‘Mr. Plod’: meaning and origin

The colloquial British-English name Mr. Plod, also P.C. Plod, Plod, is a humorous or mildly derogatory appellation for a policeman or for the police.

This name alludes to Mr. Plod, the policeman in stories by the English author of children’s fiction Enid Blyton (1897-1968).

Mr. Plod appears, for example, in the cartoon strip Mandy, Mops & Cubby, by Enid Blyton, published in the Burton Observer and Chronicle (Burton upon Trent, Staffordshire, England) of Thursday 7th January 1960:

534.—And now it [= the stream] has caught up Mr. Plod the policeman, and he is most alarmed. Good gracious! Now he’ll get his feet wet and catch a cold. A-tish-ooooooo!

Mr. Plod also appears in Enid Blyton’s Noddy series. For example, the title of one of those books is Mr. Plod and Little Noddy (London: Sampson Low, Marston & Co., Ltd. and The Richards Press, Ltd., 1961).

Enid Blyton probably chose the name Plod in reference to the plodding of a policeman pounding the beat. (Interestingly, in quotations 15 & 16 below, the name Plod is explicitly associated with policemen on the beat.)

The earliest occurrences that I have found of Mr. Plod, P.C. Plod and Plod used to designate a policeman or the police are as follows, in chronological order:

1-: From The Guardian (Manchester, Lancashire, England) of Friday 7th June 1963:

A case for Mr Plod?

Blackpool police sent a patrol-car, a scooter, four detectives and five constables when Paul Winter made a 999 call and said: “My car has been stolen. Send policemen.”
When the detectives went into the house in St Heliers Road they found that Paul was only 7 and the “thief” was only 6. The car was a toy one.

2-: From the account of a court case, published in the Evening Post and News (Nottingham, Nottinghamshire, England) of Wednesday 7th August 1963:

Capon in the witness box denied that he was drunk. He said that as the constables passed he stood outside a public house with his friends and said: “Here’s Mr Plod.” The constables heard him and came back. He alleged that the constables abused and attacked him.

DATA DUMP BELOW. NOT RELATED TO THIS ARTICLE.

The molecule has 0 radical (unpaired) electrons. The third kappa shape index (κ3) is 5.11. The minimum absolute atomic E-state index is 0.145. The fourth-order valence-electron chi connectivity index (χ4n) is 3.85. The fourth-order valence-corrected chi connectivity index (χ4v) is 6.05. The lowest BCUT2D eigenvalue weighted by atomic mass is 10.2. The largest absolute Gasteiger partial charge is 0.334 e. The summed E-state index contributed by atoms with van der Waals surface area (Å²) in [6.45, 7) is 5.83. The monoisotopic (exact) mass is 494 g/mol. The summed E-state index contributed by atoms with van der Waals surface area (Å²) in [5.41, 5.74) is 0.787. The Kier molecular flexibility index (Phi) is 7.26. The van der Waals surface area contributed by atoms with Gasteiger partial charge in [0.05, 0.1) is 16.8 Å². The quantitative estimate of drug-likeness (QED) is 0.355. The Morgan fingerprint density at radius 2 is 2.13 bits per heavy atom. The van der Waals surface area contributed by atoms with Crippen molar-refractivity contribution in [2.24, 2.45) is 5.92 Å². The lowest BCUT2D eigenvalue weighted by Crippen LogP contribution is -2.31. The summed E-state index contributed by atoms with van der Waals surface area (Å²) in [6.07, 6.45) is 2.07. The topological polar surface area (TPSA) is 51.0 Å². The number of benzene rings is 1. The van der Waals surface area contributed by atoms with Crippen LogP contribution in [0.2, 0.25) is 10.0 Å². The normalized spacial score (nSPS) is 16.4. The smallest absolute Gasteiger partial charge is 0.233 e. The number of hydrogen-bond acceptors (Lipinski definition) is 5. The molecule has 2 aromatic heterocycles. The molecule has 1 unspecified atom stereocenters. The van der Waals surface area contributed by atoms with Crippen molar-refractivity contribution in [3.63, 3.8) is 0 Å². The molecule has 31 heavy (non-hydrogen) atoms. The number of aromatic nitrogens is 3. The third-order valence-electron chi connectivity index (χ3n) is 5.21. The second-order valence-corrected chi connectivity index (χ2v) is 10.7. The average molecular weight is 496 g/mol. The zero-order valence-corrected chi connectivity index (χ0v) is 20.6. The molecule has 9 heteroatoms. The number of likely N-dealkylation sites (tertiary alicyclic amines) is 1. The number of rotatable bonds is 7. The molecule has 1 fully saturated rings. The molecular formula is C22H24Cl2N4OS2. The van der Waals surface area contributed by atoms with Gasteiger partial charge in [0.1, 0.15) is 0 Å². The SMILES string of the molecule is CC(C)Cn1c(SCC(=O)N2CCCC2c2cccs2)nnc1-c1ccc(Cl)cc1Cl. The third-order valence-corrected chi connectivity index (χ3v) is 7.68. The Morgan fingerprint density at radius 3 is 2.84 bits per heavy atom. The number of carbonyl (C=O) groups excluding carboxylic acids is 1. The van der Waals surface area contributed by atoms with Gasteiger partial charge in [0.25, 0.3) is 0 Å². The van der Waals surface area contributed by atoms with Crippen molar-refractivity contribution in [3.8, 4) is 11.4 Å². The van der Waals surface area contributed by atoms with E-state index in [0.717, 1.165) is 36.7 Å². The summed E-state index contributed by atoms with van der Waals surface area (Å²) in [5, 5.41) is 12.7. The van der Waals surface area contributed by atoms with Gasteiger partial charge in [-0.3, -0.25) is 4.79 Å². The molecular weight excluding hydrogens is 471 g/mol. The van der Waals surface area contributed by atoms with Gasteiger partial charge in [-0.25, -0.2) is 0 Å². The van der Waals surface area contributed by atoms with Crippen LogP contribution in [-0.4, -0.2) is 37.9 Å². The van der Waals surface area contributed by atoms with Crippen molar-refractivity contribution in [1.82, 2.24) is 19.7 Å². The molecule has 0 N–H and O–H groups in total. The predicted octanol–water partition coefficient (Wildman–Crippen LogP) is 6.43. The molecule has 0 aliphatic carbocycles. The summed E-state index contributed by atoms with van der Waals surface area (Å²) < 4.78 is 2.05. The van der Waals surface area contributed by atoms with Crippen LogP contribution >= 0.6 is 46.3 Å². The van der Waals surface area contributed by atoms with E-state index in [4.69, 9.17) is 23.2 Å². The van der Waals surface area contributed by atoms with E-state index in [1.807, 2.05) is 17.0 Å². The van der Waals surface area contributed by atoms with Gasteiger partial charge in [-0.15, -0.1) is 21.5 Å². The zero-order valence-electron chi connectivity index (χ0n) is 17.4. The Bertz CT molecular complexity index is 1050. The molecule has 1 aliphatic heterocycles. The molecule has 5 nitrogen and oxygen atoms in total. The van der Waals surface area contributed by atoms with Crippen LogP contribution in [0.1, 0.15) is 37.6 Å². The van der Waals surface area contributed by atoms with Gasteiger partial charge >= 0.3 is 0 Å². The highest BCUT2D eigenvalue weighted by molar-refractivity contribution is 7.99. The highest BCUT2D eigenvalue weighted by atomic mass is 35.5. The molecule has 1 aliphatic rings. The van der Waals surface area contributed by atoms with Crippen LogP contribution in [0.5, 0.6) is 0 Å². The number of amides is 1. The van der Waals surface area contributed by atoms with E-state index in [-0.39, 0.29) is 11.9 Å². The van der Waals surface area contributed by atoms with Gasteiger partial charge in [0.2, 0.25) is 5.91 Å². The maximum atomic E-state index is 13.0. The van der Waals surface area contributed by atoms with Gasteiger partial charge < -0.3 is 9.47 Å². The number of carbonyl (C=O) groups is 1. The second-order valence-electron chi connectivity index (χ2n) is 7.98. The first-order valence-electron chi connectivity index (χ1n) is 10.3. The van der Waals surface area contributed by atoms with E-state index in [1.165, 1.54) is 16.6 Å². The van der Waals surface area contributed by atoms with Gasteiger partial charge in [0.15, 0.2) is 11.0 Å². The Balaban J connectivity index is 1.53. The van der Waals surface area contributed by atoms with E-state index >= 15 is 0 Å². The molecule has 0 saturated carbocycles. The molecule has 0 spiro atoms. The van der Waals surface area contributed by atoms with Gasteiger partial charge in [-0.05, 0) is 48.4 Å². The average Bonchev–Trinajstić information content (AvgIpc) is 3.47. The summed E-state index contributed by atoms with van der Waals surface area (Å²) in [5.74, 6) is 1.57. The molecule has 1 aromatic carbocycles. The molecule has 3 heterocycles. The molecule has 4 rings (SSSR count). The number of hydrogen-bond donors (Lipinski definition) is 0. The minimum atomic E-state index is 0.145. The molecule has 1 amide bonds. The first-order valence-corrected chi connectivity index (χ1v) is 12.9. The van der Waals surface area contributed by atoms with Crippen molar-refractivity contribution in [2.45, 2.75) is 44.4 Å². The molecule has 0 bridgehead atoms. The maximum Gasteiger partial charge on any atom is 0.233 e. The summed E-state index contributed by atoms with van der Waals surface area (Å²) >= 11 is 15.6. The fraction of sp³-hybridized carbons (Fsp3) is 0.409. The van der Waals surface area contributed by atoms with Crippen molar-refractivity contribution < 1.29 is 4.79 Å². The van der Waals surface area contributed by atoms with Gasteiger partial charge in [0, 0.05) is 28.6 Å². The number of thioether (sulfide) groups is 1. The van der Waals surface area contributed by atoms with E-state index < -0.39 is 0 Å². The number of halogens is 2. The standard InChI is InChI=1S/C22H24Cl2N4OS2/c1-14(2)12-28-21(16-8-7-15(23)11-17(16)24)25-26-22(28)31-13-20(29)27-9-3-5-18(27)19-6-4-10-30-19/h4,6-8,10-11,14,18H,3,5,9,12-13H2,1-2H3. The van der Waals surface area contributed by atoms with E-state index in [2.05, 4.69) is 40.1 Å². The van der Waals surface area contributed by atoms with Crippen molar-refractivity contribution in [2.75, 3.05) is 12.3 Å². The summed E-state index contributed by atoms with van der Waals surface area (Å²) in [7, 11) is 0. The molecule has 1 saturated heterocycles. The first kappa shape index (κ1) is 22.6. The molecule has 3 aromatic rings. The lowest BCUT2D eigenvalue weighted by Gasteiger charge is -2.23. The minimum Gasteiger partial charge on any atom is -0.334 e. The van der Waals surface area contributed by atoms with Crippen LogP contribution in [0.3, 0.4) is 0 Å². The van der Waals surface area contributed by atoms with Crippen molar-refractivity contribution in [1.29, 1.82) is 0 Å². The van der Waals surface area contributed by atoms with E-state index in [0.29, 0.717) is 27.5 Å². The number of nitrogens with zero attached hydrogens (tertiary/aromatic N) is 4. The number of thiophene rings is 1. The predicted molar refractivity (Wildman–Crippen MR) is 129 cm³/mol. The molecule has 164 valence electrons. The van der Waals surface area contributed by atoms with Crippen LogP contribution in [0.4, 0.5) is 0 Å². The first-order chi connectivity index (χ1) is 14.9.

3-: From the Thanet Times and East Kent Pictorial (Margate, Kent, England) of Tuesday 9th June 1964:

CALL IN MR. PLOD . . .

An electric viewing machine which shows pictures of “The Adventures of Noddy” was stolen from an amusement arcade in Harbour Street, Broadstairs, on Sunday.
Attached to the machine is a coin box, which the owner, Mr. Frederick Vass, believes contained about £15 in sixpences.
Broadstairs police are investigating.

4-: From the following letter to the Editor, published in The Birmingham Post & Birmingham Gazette (Birmingham, Warwickshire, England) of Thursday 20th August 1964:

Bouquet for the police from Beatlemaniacs

Sir,—May we through your newspaper say thank you to the men of Birmingham’s police force who were on duty at the Odeon cinema during last Saturday night.
We, who were queueing for tickets to see the Beatles in October, are grateful for their kindness, good humour and forbearance during those long, and often very wet, hours.
I saw an inspector supplying some girls with a mattress to sit on and two constables bringing plastic covers for others who were getting very wet.
During those hours they responded with a laugh to the call of “Officer Dibble” or “Mr. Plod,” moved on any drunken men who tried to pester us, and swapped plans for summer holidays.
Perhaps there are bad relations between the police and some section of the public, but those sections do not include the Beatlemaniacs of Birmingham.
D. Barnes,
V. E. Hindle,
P. J. Hodgetts,
B. James.
Shirley,
Solihull.

5-: From the Daily Mirror (London, England) of Tuesday 9th March 1965—Caddington is a village and civil parish in Bedfordshire, England:

RED-HANDED CAPTURE BY ‘PC PLOD’

In red paint on the notice board in front of the village policeman’s home were the words: “PC Plod lives here.”
The words caught the eye of Police Constable George Patterson as he was cycling past on patrol. They were of particular interest to him, since he is the village constable.
And PC Patterson caught red-handed three youths who had just finished painting the slogan, a court heard yesterday.